Antiviral drug resistance in clinical practice is discussed further in Chapter 7. The treatment of CHB has advanced significantly during the past 15 years as a result of the development of safe and efficacious orally available antiviral NAs. Two synthetic NAs with an unnatural L-conformation – lamivudine and telbivudine – are widely available but are not commonly used in Australia. Adefovir is a prodrug for the acyclic dAMP analogue, adefovir. Adefovir gained approval in 2002, but has largely been replaced by its congener, tenofovir, which is now commonly used as a first-line agent. Tenofovir lacks the potential nephrotoxicity of adefovir; consequently, a higher dose can be used (300 mg/day vs. 10 mg/day for adefovir), which may explain its greater efficacy in vivo. The most potent anti-HBV drug discovered to date is the deoxyguanosine analogue, entecavir (12), which is now also widely used as a first-line agent for treating CHB. Lamivudine and other L-nucleoside analogues

Antiviral resistance to lamivudine is conferred by mutations that result in replacement of methionine at amino acid position 204 in the tyrosine-methionine-aspartate (YMDD) catalytic site motif (C-domain) of the rt by valine (rtM204V) or leucine (rtM204I) (Figure 2.4) (13). In a few cases, the B-domain change at rtA181T is also responsible for primary resistance to lamivudine. For other L-nucleosides such as telbivudine, the B-domain (rtA181T/V) and C-domain (rtM204I) changes are the main substitutions associated with the development of resistance (Figure 2.4).

Figure 2.4 Location of the major primary antiviral drug-resistant mutations associated with resistance in the major catalytic domains of the hepatitis B virus polymerase gene
ADV, adefovir; LdT, telbivudine; LAM, lamivudine; POL/RT, polymerase reverse transcriptase gene; rt, reverse transcriptase; TDF, tenofovir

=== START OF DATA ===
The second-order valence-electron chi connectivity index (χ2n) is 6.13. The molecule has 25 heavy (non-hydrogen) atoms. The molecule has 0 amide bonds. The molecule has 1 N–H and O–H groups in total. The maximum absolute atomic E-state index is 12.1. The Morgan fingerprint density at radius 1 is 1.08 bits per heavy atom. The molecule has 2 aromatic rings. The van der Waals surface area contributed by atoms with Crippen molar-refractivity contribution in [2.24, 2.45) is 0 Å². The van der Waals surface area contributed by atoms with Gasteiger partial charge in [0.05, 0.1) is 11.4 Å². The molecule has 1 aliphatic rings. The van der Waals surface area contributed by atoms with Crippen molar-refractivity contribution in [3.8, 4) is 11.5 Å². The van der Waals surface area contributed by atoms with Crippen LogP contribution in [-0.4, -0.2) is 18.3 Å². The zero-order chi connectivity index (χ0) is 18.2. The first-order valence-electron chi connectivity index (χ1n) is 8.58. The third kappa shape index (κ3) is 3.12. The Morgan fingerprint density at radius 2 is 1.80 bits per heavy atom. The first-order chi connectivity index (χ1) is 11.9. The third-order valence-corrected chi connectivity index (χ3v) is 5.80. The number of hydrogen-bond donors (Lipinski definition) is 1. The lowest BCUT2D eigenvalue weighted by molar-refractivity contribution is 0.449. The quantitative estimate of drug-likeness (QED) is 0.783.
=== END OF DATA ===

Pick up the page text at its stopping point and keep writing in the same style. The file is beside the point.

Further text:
Lamivudine resistance increases progressively during treatment at rates between 14% and 32% annually. At year four of therapy, rates of lamivudine resistance reach over 70% in HBV mono-infection, and exceed 90% in HBV–HIV co-infection (14, 15). Factors that increase the risk of development of resistance include high pretherapy serum HBV DNA and alanine transaminase (ALT) levels, and incomplete suppression of viral replication (14, 16). Lamivudine resistance does not usually confer cross-resistance to adefovir or tenofovir unless rtA181T is selected; however, the presence of rtM204I/V confers cross-resistance to the other L-nucleoside analogues, including telbivudine and, to a lesser extent, entecavir (Table 2.1).

Table 2.1 Summary of cross-resistance profiles
LAM-R χ χ Reduced 
LdT-R χ χ
ETV-R χ χ χ

ADV, adefovir; ETV, entecavir; LAM, lamivudine; LdT, telbivudine; R, resistant; TDF, tenofovir

χ, resistant; √, sensitive

The rtM204I change can occur in isolation, but rtM204V is found only in association with other substitutions – predominantly with rtL180M, and occasionally with both rtL180M and rtV173L. These additional changes partly compensate for the loss of replication fitness that can be associated with the development of drug resistance (17).

High maternal viral loads have been shown to be a risk factor for neonatal immunoprophylaxis failure, and lamivudine has been used during the third trimester to reduce the risk of perinatal transmission. Recent evidence, obtained using next-
generation sequencing, has shown that viral variants conferring lamivudine resistance are not only present at baseline, but (more importantly) are rapidly selected by the time of delivery (18). The presence of such variants could potentially complicate future clinical management; hence, alternative NAs (e.g. tenofovir) are usually recommended. Adefovir and tenofovir

Resistance to adefovir has been associated with changes in the B (rtA181T/V) and D (N236T)-domains of the rt (19) (Figure 2.4). HBV resistance to adefovir occurs less frequently (about 2% after 2 years, 4% after 3 years and 18% after 4 years) than resistance to lamivudine. The rtN236T change does not significantly affect sensitivity to lamivudine (19), but the rtA181T/V change confers partial cross-resistance to lamivudine. Currently, there is little evidence for the occurrence of primary resistance to tenofovir; however, clinically, it has been shown that the presence of adefovir resistance impairs tenofovir efficacy (20). Entecavir

Resistance to entecavir in patients naive to therapy is rare, and apparently occurs almost exclusively in patients who had already developed lamivudine-resistant HBV (21). Entecavir resistance appears to require the initial presence of rtM204V/I, followed by mutations that encode at least one additional entecavir ‘signature’ substitution at rtI169T or rtT184G (B-domain), rtS202I (C-domain) or rtM250V (E-domain) of HBV Pol (Figure 2.4). Multidrug resistance